June 26, 2004
Why aggresive copyright policies kill culture

A few weeks ago Cory Doctorow spoke at Microsoft about DRM (full talk here) and recently David Weinberger did too, although he was asked there for different reasons. I like the following answer to a question on what's wrong with digital rights management and aggresvie use based copyright control:

When it comes to creative works, we are not "consumers," and we are not users. Rather we appropriate creative works, that is, we make them our own. We apply them to our own context. We get them somewhat right or entirely wrong. They become part of us. That's how how we learn and how culture changes. But that means that creators should lose control of their works as quickly as possible. [...] A pay-per-use system and allowing artists to control their works much past launching them into the world will kill culture. Further, since publishing creates the public [a point I'd made earlier], building an infrastructure designed to allow that type of control will damage the new public of the Web as well as cripple culture. It's a really really really bad idea, so don't do it.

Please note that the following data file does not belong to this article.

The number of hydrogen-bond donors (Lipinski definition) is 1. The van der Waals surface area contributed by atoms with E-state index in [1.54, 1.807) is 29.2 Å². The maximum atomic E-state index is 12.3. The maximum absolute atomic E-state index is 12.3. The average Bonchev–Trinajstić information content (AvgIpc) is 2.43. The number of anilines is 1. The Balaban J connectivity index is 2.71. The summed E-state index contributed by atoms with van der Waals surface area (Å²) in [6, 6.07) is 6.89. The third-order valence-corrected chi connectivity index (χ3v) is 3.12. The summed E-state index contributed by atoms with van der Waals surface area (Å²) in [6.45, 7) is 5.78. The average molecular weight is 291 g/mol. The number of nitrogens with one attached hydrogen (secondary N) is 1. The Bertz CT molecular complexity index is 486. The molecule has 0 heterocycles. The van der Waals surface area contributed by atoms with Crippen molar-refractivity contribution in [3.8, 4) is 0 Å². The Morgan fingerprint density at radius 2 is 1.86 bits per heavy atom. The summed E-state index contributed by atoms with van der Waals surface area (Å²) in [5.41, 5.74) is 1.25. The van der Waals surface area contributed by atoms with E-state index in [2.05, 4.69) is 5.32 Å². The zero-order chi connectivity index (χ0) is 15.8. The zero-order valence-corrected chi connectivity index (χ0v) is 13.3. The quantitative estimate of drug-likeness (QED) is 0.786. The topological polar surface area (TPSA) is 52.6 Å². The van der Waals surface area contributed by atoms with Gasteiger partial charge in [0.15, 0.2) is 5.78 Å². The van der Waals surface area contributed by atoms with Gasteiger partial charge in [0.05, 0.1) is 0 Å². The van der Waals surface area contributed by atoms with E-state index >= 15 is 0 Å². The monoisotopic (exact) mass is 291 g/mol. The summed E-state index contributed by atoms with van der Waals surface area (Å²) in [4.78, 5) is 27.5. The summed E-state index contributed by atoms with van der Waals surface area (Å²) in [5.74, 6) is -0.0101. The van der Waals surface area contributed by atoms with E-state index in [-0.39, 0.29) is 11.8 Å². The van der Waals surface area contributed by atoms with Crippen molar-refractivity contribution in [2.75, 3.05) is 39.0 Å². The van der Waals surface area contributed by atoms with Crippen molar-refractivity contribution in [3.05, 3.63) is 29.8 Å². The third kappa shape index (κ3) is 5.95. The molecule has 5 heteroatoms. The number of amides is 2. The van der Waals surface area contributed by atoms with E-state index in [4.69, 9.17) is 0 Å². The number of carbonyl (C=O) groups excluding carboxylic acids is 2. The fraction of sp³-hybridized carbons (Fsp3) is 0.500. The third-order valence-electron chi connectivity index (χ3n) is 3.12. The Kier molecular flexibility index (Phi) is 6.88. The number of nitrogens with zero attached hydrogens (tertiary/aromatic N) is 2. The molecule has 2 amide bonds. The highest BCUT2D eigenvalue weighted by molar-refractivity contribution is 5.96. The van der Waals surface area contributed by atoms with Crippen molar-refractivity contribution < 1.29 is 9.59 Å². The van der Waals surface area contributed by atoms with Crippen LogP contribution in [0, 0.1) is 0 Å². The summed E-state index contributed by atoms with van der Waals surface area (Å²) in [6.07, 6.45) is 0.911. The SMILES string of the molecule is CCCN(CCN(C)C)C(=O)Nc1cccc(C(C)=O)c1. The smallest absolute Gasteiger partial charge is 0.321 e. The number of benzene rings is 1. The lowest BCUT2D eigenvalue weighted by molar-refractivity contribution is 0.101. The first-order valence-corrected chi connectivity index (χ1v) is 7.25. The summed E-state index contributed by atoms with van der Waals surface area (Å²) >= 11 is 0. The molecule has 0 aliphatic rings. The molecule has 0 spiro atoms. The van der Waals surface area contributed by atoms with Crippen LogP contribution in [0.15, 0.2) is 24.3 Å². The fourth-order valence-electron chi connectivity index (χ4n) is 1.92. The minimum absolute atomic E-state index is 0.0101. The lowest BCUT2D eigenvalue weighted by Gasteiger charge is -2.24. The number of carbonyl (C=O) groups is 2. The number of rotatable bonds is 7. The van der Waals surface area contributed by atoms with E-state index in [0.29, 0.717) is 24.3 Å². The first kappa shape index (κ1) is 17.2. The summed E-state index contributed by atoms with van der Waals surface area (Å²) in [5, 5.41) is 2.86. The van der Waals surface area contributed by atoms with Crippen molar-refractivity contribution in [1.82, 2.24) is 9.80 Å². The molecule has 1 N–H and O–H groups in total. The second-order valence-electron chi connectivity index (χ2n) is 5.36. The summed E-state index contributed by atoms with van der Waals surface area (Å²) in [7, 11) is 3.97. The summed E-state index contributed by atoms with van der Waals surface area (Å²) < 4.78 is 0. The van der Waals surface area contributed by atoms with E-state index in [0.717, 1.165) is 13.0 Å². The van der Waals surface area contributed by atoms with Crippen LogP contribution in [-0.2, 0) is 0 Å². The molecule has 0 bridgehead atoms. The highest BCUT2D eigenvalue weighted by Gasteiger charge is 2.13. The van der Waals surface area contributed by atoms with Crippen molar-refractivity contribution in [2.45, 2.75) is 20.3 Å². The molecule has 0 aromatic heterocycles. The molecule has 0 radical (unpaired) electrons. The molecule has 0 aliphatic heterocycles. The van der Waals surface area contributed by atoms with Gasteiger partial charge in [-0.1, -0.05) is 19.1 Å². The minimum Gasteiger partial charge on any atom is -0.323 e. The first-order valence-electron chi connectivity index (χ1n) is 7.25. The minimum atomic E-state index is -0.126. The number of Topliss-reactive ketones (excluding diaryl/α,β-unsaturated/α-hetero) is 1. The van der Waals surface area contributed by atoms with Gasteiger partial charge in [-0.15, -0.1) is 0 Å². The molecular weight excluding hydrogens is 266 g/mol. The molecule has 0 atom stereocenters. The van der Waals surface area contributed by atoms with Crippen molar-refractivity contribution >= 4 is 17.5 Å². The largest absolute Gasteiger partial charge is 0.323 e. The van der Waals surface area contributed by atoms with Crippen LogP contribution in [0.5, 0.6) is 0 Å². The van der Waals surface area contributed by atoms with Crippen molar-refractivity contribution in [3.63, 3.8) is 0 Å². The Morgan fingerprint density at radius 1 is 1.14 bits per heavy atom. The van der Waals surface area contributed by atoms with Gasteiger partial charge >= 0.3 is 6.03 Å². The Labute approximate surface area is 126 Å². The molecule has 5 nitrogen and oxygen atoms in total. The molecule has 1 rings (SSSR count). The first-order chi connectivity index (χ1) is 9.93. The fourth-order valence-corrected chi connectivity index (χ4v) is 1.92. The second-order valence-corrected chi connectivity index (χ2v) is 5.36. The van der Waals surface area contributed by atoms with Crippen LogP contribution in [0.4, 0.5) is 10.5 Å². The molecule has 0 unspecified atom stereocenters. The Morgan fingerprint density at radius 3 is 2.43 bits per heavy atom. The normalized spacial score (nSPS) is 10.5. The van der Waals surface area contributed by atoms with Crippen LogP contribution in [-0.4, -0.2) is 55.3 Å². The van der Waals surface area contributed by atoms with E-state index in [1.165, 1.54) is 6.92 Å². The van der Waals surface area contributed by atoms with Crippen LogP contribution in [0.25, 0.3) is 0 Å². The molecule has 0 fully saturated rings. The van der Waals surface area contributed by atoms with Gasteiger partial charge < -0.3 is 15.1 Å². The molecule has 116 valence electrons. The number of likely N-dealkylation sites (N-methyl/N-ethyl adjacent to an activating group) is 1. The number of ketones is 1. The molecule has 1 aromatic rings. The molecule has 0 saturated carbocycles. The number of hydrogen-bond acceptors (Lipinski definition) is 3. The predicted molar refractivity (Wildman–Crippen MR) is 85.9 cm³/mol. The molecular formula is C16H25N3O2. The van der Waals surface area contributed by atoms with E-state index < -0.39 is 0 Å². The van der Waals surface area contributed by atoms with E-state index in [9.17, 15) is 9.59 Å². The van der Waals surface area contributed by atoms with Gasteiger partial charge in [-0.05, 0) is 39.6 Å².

Amen to both points (the one of co-creation and the one on the public). In fact I made the exact same point almost exactly 2 years ago:

[T]he act of comprehension of any text or other intellectual content, is in fact a long running, never ending and many faceted process. In the simplest form [of DRM/use based licensing], you would skirt an issue such as this, and go with something simple like "hours of direct personal exposure to content via some digital device". That works for simple kinds of use [listening to a record], but not for complicated use [e.g. software]. And is should be clear from endless "fair use" discussions that content owners are very aware of the presence of ideas made available in their content in later acts of expression.

A wild farfetched guess would be that as we digitize our personal space more and more, expression will be carried to a greater and greater extent over digital devices, so that the act of thought is actually external, published and visible (witness the weblog phenomenon). In such a world, the notion that reference is use becomes quite oppresive.

The last two years has only made that threat clearer.

Posted by Claus at June 26, 2004 03:24 PM | TrackBack (0)
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